Al Bemiller, who played on the Bills’ two AFL championship teams in the 1960s, came to Buffalo when he was drafted in 1961, and never left.
Bemiller chose the Bills over the NFL’s St. Louis Cardinals, who had also drafted him, because he thought he had a better opportunity to play and because Western New York was closer to his hometown of Hanover, Pa.
Bemiller, who was the center on the Bills’ offensive line for 126 games over nine seasons from 1961-1969, died Wednesday, the team announced. He was 84.
Bemiller had gone to Syracuse University as a defensive end, using his wrestling background to swim past offensive linemen to take down a ball carrier or quarterback.
But Syracuse needed a center. The coach held a rather unconventional contest to see who the team’s starting center would be going forward. There were no pads, no sprints, no weightlifting competitions. Just one task. One test that required pinpoint accuracy. A football snap.
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“They had everybody come to a certain distance and said, ‘Whoever hits the doorknob is going to be the center,’ ” Bemiller told The News before his 2015 induction into the Greater Buffalo Sports Hall of Fame. “And I guess luckily, somebody upstairs was there with me and I was the only one who hit the doorknob.”
Even before Syracuse, Bemiller was a state championship wrestler at Perkiomen Prep in Pennsylvania, where he went for a year after high school.
Bemiller was first spotted by the Syracuse wrestling coach. Bemiller always wanted to play football and wrestle in college, so when there wasn’t a wrestling scholarship available, he was given a football one instead.
After he signed with the Bills, who had selected him in the seventh round, it didn’t take Bemiller long to connect with his new city.
“I thought the city was great because it was like a small town where I came from,” Bemiller said. “It’s not a big, big city and the people here were very good to us and I enjoyed every moment of it.”
Nothing was handed to Bemiller when he arrived in Buffalo. He earned his position. But if you ask him, he earned it again in a rather unconventional way.
One night, Bemiller and the starting center at the time went out drinking. Bemiller can’t exactly recall the player’s name (or maybe he’s just trying to save the man some embarrassment). Embarrassment from what? Well, when the two went out on the town that night, Bemiller had to carry his teammate home.
“I figured from that point on, I had the job,” said Bemiller with a laugh. “I was from Pennsylvania, we’re beer drinkers, you know.”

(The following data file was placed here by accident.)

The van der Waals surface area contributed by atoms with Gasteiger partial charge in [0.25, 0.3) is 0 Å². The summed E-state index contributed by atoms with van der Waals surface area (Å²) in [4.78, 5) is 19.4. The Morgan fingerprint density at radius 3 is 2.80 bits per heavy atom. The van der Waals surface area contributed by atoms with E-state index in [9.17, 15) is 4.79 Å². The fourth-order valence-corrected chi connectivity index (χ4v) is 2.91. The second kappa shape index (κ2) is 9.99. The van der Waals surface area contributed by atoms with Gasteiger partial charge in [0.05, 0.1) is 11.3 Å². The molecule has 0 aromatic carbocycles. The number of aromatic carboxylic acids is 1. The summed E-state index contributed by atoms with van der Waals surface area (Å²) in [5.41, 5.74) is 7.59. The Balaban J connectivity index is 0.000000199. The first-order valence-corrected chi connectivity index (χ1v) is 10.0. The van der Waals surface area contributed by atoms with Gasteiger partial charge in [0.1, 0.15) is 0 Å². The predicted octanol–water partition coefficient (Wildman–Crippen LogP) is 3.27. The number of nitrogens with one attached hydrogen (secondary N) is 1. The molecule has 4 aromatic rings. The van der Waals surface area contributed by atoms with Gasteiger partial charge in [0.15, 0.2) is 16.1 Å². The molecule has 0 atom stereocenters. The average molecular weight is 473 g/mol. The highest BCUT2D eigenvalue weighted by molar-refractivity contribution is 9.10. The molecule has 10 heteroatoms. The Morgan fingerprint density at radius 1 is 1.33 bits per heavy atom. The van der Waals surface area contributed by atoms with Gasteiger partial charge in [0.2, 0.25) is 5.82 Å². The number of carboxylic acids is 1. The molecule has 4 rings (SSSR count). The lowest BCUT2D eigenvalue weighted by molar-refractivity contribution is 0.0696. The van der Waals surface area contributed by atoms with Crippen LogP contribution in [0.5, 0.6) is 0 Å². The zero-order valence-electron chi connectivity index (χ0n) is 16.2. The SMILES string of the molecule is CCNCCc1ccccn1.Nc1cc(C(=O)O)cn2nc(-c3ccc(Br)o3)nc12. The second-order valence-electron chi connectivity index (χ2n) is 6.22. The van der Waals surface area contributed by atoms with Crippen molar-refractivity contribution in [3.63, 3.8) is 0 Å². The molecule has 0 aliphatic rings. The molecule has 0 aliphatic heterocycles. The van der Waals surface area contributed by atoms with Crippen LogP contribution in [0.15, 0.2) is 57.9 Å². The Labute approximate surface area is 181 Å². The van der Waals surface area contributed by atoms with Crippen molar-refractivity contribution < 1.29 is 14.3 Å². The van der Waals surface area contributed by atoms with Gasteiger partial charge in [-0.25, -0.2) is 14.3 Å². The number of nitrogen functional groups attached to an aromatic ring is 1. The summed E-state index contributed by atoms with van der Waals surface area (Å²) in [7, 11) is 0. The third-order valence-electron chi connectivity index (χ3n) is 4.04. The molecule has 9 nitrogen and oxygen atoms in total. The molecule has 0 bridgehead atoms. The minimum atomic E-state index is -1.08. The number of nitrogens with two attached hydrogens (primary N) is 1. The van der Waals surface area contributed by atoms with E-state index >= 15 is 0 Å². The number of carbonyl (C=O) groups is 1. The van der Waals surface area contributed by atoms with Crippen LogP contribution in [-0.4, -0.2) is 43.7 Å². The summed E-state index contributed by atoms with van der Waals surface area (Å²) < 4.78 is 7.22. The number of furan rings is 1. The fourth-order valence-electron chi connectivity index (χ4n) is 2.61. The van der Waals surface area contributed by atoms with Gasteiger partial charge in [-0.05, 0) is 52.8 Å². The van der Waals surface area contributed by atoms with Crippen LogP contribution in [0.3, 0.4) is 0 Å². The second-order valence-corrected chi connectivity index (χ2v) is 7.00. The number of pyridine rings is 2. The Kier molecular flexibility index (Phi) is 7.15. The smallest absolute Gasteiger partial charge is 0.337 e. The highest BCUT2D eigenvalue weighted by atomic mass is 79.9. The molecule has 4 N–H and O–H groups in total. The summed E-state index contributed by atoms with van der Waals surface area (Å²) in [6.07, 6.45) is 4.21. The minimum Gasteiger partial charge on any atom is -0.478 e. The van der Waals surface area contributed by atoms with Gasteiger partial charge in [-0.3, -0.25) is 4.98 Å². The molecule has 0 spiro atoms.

And wouldn’t you know, Bemiller became the team’s starting center. And once the job was his, he never let it go. He never even let the possibility arise that somebody could take his position. Bemiller never missed a game in his nine-year career.
“I didn’t want to miss any games because I figured anybody would get in there, they may be a little bit better than me,” Bemiller said. “I made sure I was there for every game.”
Buffalo hired John Rauch, who coached the Oakland Raiders before Buffalo, and Rauch cut almost every player over 30 by 1970. Bemiller fell in that category and was suddenly out of football.
Bemiller received offers from other teams, but his family opened up a nightclub in Hamburg that Bemiller said was “doing fabulous” and he didn’t want to uproot his family and leave that business behind. He sold the nightclub, Al Bemiller’s Turfside Lounge, in 1984.
He was a substitute teacher and wrestling coach at St. Francis High School, beginning in 1978, and led the program to three Catholic championships. He also helped with the football program at Buffalo State.
He worked 25 years as a recreation coordinator at Wyoming Correctional Facility in Attica.
In 2013, he was awarded the Ralph C. Wilson Jr. Distinguished Service Award for long and meritorious service to the Bills organization by the Monday Quarterback Club.
Bemiller’s wife of 55 years, Wanda, died in 2015.
He is survived by his son Todd , three daughters, Tambra, Tanya, and Tia Dolegala; and five grandchildren .
His grandson Jake Dolegala was a record-setting quarterback at Central Connecticut and has spent time with several NFL teams. He played for Saskatchewan in the CFL this season.